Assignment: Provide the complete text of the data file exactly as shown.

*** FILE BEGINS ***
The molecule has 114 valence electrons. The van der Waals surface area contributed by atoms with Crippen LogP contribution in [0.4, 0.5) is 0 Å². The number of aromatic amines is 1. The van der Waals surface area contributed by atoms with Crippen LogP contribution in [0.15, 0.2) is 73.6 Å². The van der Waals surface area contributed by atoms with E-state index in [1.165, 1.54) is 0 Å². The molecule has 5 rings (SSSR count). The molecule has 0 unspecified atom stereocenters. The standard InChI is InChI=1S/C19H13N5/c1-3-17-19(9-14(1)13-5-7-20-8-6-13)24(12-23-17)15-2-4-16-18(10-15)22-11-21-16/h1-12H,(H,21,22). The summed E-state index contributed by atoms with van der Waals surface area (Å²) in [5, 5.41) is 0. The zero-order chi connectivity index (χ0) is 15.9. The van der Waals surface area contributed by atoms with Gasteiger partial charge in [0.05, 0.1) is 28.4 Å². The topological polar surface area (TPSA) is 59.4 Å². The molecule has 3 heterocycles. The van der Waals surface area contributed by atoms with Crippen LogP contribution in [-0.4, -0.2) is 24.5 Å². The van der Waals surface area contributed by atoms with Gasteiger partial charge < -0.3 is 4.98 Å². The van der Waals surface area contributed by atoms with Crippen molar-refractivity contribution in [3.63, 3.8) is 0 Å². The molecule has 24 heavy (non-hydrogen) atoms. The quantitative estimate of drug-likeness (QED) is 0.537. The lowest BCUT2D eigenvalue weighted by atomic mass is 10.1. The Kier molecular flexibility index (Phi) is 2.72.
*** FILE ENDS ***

The molecule has 114 valence electrons. The van der Waals surface area contributed by atoms with Crippen LogP contribution in [0.4, 0.5) is 0 Å². The number of aromatic amines is 1. The van der Waals surface area contributed by atoms with Crippen LogP contribution in [0.15, 0.2) is 73.6 Å². The van der Waals surface area contributed by atoms with E-state index in [1.165, 1.54) is 0 Å². The molecule has 5 rings (SSSR count). The molecule has 0 unspecified atom stereocenters. The standard InChI is InChI=1S/C19H13N5/c1-3-17-19(9-14(1)13-5-7-20-8-6-13)24(12-23-17)15-2-4-16-18(10-15)22-11-21-16/h1-12H,(H,21,22). The summed E-state index contributed by atoms with van der Waals surface area (Å²) in [5, 5.41) is 0. The zero-order chi connectivity index (χ0) is 15.9. The van der Waals surface area contributed by atoms with Gasteiger partial charge in [0.05, 0.1) is 28.4 Å². The topological polar surface area (TPSA) is 59.4 Å². The molecule has 3 heterocycles. The van der Waals surface area contributed by atoms with Crippen LogP contribution in [-0.4, -0.2) is 24.5 Å². The van der Waals surface area contributed by atoms with Gasteiger partial charge < -0.3 is 4.98 Å². The van der Waals surface area contributed by atoms with Crippen molar-refractivity contribution in [3.63, 3.8) is 0 Å². The molecule has 24 heavy (non-hydrogen) atoms. The quantitative estimate of drug-likeness (QED) is 0.537. The lowest BCUT2D eigenvalue weighted by atomic mass is 10.1. The Kier molecular flexibility index (Phi) is 2.72.